Many have argued that statistics is important to the field of accounting. The tools can assist accountants with being more effective on their job. In addition, “there is definite evidence in accounting periodicals of an increasing interest in the use of statistics, especially statistical sampling techniques, in accounting” (McGurr, 1960, p. 60). Many scholars have recognized that the two fields can yield creative results when they are combined.
There has been much debate among practitioners as to whether or not statistical sampling is useful. There are two main concerns that are mentioned when conversations about the topic are discussed. The first concern deals with the perception of practitioners. Some believe that statistical sampling is not useful in their practice because “it replaces the auditor’s judgment with mechanical procedures and because it is difficult to understand and apply” (Akresh & Zuber, 1981, p. 50). The second concern deals with educating practitioners on statistical sampling. According to Akresh and Zuber (1981), some auditors have found it useful to seek the guidance of a statistical sampling specialist. These researchers indicated that some ways of obtaining a specialist include:
- Obtaining the help of a professor from a local university on a consulting basis.
- Hiring an auditor experienced in statistical sampling.
- Developing an internal specialist.
The American Institute of Certified Public Accountants’ (AICPA) auditing standards board (ASB) had formed a task force to develop and implement an audit sampling policy for using the sampling techniques as described in Statement on Auditing Standards (SAS) No. 39, Audit Sampling (Journal of Accountancy, 1983). The policy became effective for any examination of financial statements for periods ending on or after June 25, 1983. However, when a meeting was held in April, 1983, the ASB recommended that the AICPA provide additional guidance to practitioners for implementing the provisions. The task force’s response was to create a question and answer (Q&A) list with the five most frequently asked questions by practitioners.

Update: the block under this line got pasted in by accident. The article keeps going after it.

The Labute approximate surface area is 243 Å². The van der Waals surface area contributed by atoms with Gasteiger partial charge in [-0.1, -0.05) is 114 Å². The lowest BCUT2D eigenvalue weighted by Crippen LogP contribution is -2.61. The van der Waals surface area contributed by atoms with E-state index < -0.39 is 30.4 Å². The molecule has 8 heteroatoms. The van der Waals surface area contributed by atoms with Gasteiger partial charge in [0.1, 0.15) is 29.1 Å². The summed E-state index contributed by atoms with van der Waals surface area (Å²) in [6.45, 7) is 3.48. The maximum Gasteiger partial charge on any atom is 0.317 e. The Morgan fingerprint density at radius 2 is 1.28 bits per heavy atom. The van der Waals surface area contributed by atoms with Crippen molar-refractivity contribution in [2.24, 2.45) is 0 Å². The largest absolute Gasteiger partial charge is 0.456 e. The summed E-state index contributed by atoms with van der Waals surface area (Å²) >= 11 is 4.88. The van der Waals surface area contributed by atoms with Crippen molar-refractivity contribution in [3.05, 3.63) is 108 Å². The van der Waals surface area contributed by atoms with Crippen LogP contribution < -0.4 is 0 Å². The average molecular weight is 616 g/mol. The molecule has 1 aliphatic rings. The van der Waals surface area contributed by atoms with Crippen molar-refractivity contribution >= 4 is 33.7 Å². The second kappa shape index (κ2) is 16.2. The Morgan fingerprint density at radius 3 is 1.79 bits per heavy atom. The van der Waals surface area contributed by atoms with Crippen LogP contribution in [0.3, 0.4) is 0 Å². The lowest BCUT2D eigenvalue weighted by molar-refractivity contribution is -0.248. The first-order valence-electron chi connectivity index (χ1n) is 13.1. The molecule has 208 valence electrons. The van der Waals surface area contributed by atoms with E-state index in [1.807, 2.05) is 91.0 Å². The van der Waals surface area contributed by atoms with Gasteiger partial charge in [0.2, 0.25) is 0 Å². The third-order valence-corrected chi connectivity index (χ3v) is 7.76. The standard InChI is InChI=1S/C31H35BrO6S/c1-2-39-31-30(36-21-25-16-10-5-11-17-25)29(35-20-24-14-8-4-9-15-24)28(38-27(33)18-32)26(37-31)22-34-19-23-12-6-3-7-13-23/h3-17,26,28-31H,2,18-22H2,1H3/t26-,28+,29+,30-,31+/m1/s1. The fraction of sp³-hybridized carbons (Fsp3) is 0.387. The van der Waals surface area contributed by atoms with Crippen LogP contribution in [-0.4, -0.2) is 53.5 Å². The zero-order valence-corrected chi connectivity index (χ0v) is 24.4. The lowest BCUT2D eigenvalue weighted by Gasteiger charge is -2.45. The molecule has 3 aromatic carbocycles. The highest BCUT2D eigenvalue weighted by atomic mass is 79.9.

SAS 39 mandates that sample items be selected based on their ability to be representative of the population. In order to ensure that this directive is applied, auditors must understand what populations, frames and samplings are. If the auditor has an understanding of these terms and how they relate to a test of details of an account or a class of transactions, the auditor can properly execute an audit test of details and draw valid, defensible conclusions. Although audit sampling is slowly returning as the basis for the most rigorous test procedure available to an auditor, there is a need to reeducate auditors in the basics of sampling.
Posted by: Charan Kumar Karra_13PGP012
Other Members of Group 2_Section A: Abhishek Kumar, Sarvesh Singh, Naureen Fatima, Pavan Kumar Tatineni, Pittala Priyanka, Poulomi Paul and Sao Ruchi